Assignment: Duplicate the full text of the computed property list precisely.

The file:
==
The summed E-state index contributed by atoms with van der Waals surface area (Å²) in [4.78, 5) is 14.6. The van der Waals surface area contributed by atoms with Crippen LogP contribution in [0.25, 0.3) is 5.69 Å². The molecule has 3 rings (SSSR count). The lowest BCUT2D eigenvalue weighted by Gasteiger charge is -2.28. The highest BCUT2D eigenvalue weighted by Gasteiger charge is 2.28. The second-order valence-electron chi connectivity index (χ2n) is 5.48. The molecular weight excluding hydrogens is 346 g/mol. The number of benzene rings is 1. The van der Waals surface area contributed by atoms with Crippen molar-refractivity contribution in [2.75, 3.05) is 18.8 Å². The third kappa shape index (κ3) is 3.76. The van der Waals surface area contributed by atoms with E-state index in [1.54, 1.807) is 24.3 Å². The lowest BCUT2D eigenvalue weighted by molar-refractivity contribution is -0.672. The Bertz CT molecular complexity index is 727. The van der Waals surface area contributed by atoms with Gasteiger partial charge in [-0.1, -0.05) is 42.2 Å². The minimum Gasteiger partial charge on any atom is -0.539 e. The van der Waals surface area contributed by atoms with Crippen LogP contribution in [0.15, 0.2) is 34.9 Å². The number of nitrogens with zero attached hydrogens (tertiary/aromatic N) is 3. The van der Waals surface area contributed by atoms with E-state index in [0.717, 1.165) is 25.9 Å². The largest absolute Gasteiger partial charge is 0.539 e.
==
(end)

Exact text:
The summed E-state index contributed by atoms with van der Waals surface area (Å²) in [4.78, 5) is 14.6. The van der Waals surface area contributed by atoms with Crippen LogP contribution in [0.25, 0.3) is 5.69 Å². The molecule has 3 rings (SSSR count). The lowest BCUT2D eigenvalue weighted by Gasteiger charge is -2.28. The highest BCUT2D eigenvalue weighted by Gasteiger charge is 2.28. The second-order valence-electron chi connectivity index (χ2n) is 5.48. The molecular weight excluding hydrogens is 346 g/mol. The number of benzene rings is 1. The van der Waals surface area contributed by atoms with Crippen molar-refractivity contribution in [2.75, 3.05) is 18.8 Å². The third kappa shape index (κ3) is 3.76. The van der Waals surface area contributed by atoms with E-state index in [1.54, 1.807) is 24.3 Å². The lowest BCUT2D eigenvalue weighted by molar-refractivity contribution is -0.672. The Bertz CT molecular complexity index is 727. The van der Waals surface area contributed by atoms with Gasteiger partial charge in [-0.1, -0.05) is 42.2 Å². The minimum Gasteiger partial charge on any atom is -0.539 e. The van der Waals surface area contributed by atoms with Crippen LogP contribution in [0.15, 0.2) is 34.9 Å². The number of nitrogens with zero attached hydrogens (tertiary/aromatic N) is 3. The van der Waals surface area contributed by atoms with E-state index in [0.717, 1.165) is 25.9 Å². The largest absolute Gasteiger partial charge is 0.539 e.